In a bid to support vulnerable families and empower young people, the government has launched a new initiative offering “ancestral vocational training”.

Led by the Ministry of Culture and Fine Arts, the programme kicks off this month and will encompass 13 communities in the capital and seven provinces.

This marks the first time the ministry has offered such courses, which aim to preserve traditional skills and provide valuable income opportunities. 

Trainees can choose from 11 unique crafts, including khmok-smach (a traditional type of weaving used to make ceremonial face masks, as well as baskets), silver sculpting, leatherwork, silk weaving and traditional musical instrument construction.

Chhem Srey Neath, an IDPoor cardholder, is just one participant eager to embrace this opportunity. She has opted for the trom krama weaving course, drawn to its weaving and dyeing techniques and focus on eco-friendly practices. With limited skills beyond farming, she hopes the training will equip her to contribute to her family’s well-being.

“In the past, I had no vocational skills other than farming. But with this training, I believe I can learn something valuable and help support my family,” she tells The Post.

At 34 years old, the mother of three from Angkor Ban 7 village in Kampong Cham province’s Kang Meas district sees the training as a chance to build a future. 

Certification earned, income unlocked

“Learning this skill is perfect for me. Being as I can’t work far from home, weaving would allow me to earn money for my family while preserving our Khmer ancestors’ culture,” Srey Neath explains.

Thuch Sophorn, head of the Angkor Ban Indigo Community, has been selected by the ministry to share her expertise as an instructor. With over 10 skilled weavers in her community, Sophorn’s selection highlights the existing knowledge base and her own proficiency in this traditional craft.

“Knowing that I already have this skill, the ministry chose me as a teacher. I’m excited to share my knowledge with local students, aged 20 to 40, who will soon begin the course,” Sophorn tells The Post.

“Traditional weaving has been a part of my village for generations. I learned it from my mother, just as she learned from hers. It’s been passed down through generations. The ministry’s focus on supporting poorer families with these skills is crucial, as it equips them to earn a living and improve their lives,” she says.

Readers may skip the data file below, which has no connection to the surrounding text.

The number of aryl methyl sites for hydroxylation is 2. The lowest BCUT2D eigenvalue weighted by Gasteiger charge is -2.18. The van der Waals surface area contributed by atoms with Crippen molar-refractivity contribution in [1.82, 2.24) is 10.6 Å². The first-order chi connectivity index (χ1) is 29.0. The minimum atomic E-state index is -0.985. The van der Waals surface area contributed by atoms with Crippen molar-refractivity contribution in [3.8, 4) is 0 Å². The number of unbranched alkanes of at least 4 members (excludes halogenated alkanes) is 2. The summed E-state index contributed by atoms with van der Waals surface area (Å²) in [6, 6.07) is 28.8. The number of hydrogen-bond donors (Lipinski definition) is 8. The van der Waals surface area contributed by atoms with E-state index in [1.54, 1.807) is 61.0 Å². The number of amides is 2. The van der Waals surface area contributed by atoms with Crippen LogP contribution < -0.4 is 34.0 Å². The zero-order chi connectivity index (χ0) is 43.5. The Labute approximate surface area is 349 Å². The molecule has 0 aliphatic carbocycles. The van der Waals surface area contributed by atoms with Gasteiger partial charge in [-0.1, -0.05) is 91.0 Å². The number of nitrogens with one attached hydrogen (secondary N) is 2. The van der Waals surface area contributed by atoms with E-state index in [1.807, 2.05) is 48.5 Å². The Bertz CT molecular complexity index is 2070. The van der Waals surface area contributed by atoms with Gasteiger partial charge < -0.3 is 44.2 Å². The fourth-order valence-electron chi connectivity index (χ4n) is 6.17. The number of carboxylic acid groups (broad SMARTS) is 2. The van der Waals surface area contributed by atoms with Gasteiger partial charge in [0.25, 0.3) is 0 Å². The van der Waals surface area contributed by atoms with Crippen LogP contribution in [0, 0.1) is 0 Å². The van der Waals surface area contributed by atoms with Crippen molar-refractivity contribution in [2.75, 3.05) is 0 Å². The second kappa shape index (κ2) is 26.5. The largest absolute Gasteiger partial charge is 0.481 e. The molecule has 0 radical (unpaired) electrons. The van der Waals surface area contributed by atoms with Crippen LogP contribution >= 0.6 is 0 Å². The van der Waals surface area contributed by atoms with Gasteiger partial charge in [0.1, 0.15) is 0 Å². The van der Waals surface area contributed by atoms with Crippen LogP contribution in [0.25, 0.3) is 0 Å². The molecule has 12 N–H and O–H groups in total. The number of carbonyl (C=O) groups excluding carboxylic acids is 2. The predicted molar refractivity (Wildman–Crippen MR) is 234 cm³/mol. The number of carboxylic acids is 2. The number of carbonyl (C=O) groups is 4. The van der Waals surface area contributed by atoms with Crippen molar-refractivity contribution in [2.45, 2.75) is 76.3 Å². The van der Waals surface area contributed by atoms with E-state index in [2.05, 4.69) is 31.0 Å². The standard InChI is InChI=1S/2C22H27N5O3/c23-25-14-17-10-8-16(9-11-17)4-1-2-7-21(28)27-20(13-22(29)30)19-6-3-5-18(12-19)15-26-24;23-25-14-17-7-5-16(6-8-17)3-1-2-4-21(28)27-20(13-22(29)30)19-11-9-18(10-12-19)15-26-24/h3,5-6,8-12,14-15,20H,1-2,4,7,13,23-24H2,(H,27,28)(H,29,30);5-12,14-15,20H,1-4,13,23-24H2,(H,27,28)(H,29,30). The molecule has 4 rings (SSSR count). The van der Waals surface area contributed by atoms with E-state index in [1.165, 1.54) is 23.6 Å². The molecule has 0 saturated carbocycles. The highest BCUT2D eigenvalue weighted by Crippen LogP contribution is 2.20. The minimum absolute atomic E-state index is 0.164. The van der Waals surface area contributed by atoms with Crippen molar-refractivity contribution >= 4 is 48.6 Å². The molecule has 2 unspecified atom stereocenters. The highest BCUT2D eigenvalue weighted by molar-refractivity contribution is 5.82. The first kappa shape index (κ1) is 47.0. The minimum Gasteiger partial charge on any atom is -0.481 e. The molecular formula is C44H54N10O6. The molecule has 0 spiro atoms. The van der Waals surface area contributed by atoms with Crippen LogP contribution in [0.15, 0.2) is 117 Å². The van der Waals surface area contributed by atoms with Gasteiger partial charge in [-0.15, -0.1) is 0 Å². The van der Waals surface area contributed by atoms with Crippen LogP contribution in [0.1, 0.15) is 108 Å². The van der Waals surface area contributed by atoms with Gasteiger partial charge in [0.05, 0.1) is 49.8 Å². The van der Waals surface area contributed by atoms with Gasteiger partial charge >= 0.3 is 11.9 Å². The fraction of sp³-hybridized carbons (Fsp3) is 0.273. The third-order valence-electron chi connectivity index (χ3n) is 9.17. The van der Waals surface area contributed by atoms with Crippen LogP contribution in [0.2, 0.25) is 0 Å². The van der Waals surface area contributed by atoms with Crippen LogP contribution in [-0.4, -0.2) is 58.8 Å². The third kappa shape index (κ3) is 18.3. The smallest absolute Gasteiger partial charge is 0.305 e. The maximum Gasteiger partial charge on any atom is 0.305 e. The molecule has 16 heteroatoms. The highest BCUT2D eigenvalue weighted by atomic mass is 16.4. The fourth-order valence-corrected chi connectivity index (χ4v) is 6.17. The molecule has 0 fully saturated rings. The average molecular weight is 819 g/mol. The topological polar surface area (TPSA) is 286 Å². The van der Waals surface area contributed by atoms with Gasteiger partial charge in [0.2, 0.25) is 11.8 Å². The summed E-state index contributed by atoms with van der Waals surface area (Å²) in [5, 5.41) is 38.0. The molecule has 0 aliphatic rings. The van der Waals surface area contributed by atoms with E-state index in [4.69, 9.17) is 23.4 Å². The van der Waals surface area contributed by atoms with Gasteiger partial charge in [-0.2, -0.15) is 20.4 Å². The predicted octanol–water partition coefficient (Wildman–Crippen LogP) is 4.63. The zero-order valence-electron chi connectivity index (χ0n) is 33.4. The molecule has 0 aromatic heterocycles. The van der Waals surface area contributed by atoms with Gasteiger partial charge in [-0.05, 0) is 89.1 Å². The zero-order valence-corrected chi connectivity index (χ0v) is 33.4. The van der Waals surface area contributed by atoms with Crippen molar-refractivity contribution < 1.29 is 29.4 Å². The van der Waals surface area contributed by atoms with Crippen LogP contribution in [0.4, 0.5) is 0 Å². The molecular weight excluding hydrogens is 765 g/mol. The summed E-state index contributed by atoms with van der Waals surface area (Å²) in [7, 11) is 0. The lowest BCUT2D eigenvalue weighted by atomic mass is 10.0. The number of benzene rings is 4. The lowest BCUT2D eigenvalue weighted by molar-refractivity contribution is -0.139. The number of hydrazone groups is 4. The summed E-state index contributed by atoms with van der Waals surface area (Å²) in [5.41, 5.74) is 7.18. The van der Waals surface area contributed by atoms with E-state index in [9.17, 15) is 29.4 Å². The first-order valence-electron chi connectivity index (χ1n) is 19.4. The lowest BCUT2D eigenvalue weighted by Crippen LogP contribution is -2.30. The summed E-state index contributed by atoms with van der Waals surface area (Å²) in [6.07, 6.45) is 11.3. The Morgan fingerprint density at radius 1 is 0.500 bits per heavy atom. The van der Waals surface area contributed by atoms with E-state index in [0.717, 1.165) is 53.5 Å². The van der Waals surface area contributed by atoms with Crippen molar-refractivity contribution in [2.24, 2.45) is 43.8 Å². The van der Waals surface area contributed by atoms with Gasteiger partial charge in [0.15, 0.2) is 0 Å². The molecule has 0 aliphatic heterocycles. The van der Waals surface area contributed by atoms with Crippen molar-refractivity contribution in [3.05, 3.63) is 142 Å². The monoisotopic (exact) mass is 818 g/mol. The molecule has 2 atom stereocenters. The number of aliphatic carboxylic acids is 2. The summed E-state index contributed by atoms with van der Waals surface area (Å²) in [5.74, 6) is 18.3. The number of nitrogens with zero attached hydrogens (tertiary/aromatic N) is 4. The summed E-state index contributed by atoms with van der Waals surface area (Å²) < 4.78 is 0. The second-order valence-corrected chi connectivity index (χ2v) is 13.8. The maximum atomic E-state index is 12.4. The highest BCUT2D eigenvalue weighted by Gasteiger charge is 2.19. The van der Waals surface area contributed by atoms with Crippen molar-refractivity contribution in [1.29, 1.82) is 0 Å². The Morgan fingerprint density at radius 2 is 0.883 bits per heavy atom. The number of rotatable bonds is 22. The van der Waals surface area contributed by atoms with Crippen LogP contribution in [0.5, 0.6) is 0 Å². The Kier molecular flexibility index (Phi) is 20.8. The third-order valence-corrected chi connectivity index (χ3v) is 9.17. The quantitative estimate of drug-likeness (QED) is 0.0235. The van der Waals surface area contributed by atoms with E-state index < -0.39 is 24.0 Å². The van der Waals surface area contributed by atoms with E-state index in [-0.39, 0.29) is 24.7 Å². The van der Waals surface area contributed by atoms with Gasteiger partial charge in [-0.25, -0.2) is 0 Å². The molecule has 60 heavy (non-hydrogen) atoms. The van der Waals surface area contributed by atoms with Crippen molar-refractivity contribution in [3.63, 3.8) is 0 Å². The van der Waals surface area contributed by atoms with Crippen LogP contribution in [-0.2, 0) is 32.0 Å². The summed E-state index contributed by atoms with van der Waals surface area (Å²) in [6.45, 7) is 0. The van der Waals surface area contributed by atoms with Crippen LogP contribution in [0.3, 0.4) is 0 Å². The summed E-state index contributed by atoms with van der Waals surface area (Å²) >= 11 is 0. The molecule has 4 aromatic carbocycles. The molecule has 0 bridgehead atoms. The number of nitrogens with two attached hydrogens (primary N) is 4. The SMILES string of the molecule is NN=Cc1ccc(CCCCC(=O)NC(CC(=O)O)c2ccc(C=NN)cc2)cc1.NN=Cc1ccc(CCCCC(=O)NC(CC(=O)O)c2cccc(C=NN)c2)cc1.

The training course will run on weekdays for one year, with six-hour classes split between morning and afternoon sessions. Graduates will receive ministry-issued certificates, and students holding IDPoor cards will receive a monthly stipend of 280,000 riel ($70). While non-cardholders won’t receive stipends, they will receive meal support during training.

“I applaud the ministry’s initiative with this ancestral training. It’s vital to share these skills with the next generation, ensuring our cultural heritage doesn’t fade away,” she says.

Building local expertise

Siyonn Sophearith, director-general of the ministry’s General Department of Cultural Technics, tells The Post that the ministry has set a maximum number of students at 300 in the initial phase, with 15 people per skill or course for all 11 skills, each lasting one year.

Regarding locations and teachers, the ministry opted to select communities with suitable accommodation for teaching, where learners also reside.

Training courses will be available in Phnom Penh, as well as Kandal, Takeo, Kampong Speu, Kampong Chhnang, Kampong Cham, Siem Reap and Ratanakkiri provinces.

He explains that the ministry established these training courses in response to former Prime Minister Hun Sen’s urging to provide training to poor and vulnerable individuals, particularly people lacking specific skills to sustain themselves and their families.

Hun Sen approved an initial vocational training programme for 30,000 to 60,000 underprivileged youth, representing 2-4 per cent of the target 1.5 million. Sophearith says the programme is currently in its pilot phase.

“We aim to enhance existing skills and knowledge within communities, building on where professionals already exist. With government support, we’ll expand this by offering training to both teachers and students. Funding exists for those with equity cards, indicating financial hardship, and vulnerable families possessing a recognised card,” he says.

The ministry initially focused on training teachers in pedagogy, he says, as traditionally skilled individuals often lack formal teaching experience. 

Empowering communities

Sophearith adds that the ministry has successfully collaborated with the trainers to create lessons – a skill many had never developed before. While traditional skills abound, vocational training allows graduates to harness those talents professionally for improved livelihood.

“We aim to inspire interest in learning and revive these skills. For example, in Ratanakkiri province, pottery-making had been abandoned for over a decade due to lack of sales. However, our ministry’s working group revitalised the practice and locals are now selling their wares successfully,” he says.

Ben Chharan, a potter and sculptor from Prey Doeum Thnoeung II village in Prey Veng province’s Sithor Kandal district, welcomes the ministry’s initiative to offer training.

The 20-year veteran of the craft believes that such programmes, if rolled out nationwide, will promote cultural preservation and provide free educational opportunities for disadvantaged youth.

“Students in these programmes receive a financial allowance every month. I’d willingly volunteer to teach young people in my province if the ministry needs additional instructors,” he said.